Jetty is an open source servlet container that provides a running environment for java-based web containers, such as JSPs and servlet. Jetty is written in the Java language, and its APIs are published in the form of a set of jar packages. Developers can instantiate an jetty container as an object and quickly provide network and web connectivity for some standalone-run (stand-alone) Java applications.
Ease of use
Ease of use is the basic principle of Jetty design, Ease-of-use is mainly embodied in the following aspects: through the XML or API to configure the Jetty, the default configuration can meet most of the requirements, the Jetty embedded in the application only need very little code;
In applications that use Ajax WEB 2.0, each connection needs to stay longer so that the consumption of threads and memory increases dramatically. This makes us worry that the entire program will affect the performance of the entire program because a single component is stuck in a bottleneck. But with the Jetty: Even in the case of a large number of service requests, the performance of the system can be maintained in an acceptable state. The continuation mechanism is used to handle a large number of user requests and long connections. In addition, Jetty has designed a very good interface, so that when some implementations of Jetty do not meet the needs of users, users can easily modify some of the Jetty implementations to make Jetty applicable to the needs of particular applications.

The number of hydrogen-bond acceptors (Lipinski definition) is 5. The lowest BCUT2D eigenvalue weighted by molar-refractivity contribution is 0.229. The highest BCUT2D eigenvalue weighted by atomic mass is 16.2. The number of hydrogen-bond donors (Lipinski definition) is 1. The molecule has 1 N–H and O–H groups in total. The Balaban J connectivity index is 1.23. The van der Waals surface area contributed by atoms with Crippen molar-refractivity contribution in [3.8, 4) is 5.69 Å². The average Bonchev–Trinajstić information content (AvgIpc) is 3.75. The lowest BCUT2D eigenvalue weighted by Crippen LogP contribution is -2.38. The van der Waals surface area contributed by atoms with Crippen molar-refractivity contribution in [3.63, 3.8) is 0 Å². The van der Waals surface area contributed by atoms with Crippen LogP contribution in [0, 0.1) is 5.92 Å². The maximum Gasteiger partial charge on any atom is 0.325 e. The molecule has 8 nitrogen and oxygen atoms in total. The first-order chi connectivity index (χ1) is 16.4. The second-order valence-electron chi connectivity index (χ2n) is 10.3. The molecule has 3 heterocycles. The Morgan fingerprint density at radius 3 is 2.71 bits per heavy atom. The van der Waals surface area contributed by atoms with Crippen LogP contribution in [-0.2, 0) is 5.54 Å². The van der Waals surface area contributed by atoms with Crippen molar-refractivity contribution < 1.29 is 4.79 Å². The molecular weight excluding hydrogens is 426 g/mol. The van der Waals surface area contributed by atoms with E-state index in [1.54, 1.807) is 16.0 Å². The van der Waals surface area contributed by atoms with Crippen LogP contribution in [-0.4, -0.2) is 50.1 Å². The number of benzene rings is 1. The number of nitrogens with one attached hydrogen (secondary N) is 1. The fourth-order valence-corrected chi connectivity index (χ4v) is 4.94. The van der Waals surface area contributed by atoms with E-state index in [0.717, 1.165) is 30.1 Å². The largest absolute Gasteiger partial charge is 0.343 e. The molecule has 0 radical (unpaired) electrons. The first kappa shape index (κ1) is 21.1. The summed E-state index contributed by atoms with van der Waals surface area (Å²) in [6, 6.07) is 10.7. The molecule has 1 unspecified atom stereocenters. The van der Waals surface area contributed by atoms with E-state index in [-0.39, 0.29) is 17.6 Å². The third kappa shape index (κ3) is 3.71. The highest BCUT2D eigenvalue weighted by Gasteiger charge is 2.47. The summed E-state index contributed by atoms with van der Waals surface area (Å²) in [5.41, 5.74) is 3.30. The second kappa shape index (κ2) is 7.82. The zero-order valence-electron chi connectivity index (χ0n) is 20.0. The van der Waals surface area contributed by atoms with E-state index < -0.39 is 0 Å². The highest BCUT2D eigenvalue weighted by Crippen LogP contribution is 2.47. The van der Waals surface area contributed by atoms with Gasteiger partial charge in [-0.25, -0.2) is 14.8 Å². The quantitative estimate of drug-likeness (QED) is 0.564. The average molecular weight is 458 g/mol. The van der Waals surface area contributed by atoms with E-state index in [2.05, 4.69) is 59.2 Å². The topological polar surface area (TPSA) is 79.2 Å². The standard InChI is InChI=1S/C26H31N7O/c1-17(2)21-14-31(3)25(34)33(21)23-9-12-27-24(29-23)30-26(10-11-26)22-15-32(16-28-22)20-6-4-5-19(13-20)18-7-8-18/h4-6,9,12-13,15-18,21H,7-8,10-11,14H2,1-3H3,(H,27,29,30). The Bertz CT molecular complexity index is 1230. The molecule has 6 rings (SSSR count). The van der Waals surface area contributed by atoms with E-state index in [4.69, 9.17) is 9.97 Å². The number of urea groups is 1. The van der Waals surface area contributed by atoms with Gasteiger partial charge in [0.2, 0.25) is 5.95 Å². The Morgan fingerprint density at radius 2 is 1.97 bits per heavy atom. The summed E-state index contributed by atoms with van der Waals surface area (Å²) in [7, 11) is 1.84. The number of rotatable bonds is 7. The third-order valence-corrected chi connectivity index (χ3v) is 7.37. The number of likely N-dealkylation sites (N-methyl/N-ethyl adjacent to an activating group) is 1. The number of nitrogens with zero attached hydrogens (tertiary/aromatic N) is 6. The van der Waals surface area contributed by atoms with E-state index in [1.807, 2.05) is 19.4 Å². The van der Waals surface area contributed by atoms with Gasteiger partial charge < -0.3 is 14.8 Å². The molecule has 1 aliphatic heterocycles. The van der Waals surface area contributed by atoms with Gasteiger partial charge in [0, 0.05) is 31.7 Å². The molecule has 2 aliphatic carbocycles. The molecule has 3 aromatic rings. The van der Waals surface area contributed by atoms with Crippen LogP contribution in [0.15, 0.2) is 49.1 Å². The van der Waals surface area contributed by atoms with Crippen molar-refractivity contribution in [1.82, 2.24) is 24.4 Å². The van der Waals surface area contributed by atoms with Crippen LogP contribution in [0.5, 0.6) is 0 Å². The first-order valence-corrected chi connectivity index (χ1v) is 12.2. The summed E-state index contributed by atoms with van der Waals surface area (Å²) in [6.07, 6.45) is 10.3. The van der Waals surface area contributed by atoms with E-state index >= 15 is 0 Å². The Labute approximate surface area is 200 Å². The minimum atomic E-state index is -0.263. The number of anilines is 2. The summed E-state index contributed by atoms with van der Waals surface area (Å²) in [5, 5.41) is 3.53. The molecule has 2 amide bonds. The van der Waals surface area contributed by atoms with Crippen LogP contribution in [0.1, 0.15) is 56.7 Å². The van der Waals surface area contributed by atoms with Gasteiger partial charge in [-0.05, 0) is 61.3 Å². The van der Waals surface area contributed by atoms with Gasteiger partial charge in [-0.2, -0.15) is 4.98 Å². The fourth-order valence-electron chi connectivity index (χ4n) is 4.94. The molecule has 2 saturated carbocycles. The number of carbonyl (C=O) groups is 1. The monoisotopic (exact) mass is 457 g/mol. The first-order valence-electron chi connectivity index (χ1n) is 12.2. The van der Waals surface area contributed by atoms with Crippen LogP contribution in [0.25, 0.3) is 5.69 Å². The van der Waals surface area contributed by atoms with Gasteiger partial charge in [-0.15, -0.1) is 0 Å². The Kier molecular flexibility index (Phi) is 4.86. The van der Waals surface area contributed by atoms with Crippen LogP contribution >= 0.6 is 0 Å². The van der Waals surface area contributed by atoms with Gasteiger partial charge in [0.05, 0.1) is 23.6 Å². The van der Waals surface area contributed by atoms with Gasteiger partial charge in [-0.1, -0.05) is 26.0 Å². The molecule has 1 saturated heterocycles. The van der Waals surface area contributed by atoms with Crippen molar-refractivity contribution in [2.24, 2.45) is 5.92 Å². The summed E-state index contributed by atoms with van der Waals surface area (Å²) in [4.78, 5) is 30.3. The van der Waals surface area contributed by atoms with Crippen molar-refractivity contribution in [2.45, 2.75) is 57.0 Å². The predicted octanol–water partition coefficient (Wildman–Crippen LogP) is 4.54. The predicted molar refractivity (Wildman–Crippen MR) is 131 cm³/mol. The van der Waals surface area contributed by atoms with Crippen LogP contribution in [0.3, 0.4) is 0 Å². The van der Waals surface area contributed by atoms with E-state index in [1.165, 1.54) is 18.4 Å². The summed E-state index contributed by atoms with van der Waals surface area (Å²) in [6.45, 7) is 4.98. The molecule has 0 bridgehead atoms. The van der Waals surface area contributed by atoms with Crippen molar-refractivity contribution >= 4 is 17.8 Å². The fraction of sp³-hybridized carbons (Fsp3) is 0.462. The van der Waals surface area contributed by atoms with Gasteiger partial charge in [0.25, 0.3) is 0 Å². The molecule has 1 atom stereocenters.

Ease of embedding
Jetty design is designed as an excellent component, which means that Jetty can be easily embedded in the application without the need for a program to make changes to use Jetty. In a way, you can also interpret Jetty as an embedded Web server. Jetty can be used as an embedded server, Jetty runs faster and is lightweight, and can be controlled from test case in Java. So that automated testing can no longer rely on the external environment, the smooth implementation of automated testing.
and Tomcat comparisons.
Original address: Jetty and Tomcat selection: According to the scenario  1) jetty lighter. This is relative to Tomcat. Because Tomcat, in addition to following the Java servlet specification, has extended a large number of JEE features to meet the needs of enterprise-class applications, Tomcat is heavier and much more complex than jetty. But for a large number of ordinary Internet applications, Tomcat does not need to use other advanced features, so in this case, the use of Tomcat is a waste of resources. This disadvantage is placed in the distributed environment, is more obvious. Instead of jetty, each application server saves a few megabytes of memory, saving a significant amount of resources for a large, distributed environment. Also, the lightweight of jetty makes it faster and more efficient to handle high concurrent fine-grained requests. 2 jetty more flexible, embodied in its pluggable and scalable, it is easier for developers to jetty itself to develop two times, customizing a Web Server for their own needs. By contrast, heavyweight Tomcat originally supported too many features, and the cost of losing weight was much greater than the cost of jetty. With your own understanding, that is, increasing weight is easy to reduce the difficulty. 3 However, when it comes to supporting large-scale enterprise applications, jetty may need to expand, and in this scenario Tomcat is better. Summary: Jetty is more responsive to the needs of the public cloud's distributed environment, while Tomcat is more in line with enterprise-class environments.
Using code instance Java code as an embedded server
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